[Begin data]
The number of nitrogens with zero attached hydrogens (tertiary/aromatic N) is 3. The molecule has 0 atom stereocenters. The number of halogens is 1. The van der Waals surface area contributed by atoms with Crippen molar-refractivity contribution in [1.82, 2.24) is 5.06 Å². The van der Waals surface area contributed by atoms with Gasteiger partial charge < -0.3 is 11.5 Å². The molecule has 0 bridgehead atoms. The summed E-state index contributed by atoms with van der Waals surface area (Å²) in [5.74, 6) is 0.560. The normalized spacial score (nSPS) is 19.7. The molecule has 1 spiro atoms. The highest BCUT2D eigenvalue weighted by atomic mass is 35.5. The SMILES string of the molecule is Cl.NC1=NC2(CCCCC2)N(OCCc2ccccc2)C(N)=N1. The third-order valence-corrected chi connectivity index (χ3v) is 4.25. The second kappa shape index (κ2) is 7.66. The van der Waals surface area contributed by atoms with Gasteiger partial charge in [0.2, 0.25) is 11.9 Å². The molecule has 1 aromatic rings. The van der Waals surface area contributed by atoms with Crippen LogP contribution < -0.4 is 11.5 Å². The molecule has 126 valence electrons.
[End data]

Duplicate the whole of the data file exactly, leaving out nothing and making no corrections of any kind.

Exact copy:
The number of nitrogens with zero attached hydrogens (tertiary/aromatic N) is 3. The molecule has 0 atom stereocenters. The number of halogens is 1. The van der Waals surface area contributed by atoms with Crippen molar-refractivity contribution in [1.82, 2.24) is 5.06 Å². The van der Waals surface area contributed by atoms with Gasteiger partial charge < -0.3 is 11.5 Å². The molecule has 0 bridgehead atoms. The summed E-state index contributed by atoms with van der Waals surface area (Å²) in [5.74, 6) is 0.560. The normalized spacial score (nSPS) is 19.7. The molecule has 1 spiro atoms. The highest BCUT2D eigenvalue weighted by atomic mass is 35.5. The SMILES string of the molecule is Cl.NC1=NC2(CCCCC2)N(OCCc2ccccc2)C(N)=N1. The third-order valence-corrected chi connectivity index (χ3v) is 4.25. The second kappa shape index (κ2) is 7.66. The van der Waals surface area contributed by atoms with Gasteiger partial charge in [0.2, 0.25) is 11.9 Å². The molecule has 1 aromatic rings. The van der Waals surface area contributed by atoms with Crippen LogP contribution < -0.4 is 11.5 Å². The molecule has 126 valence electrons.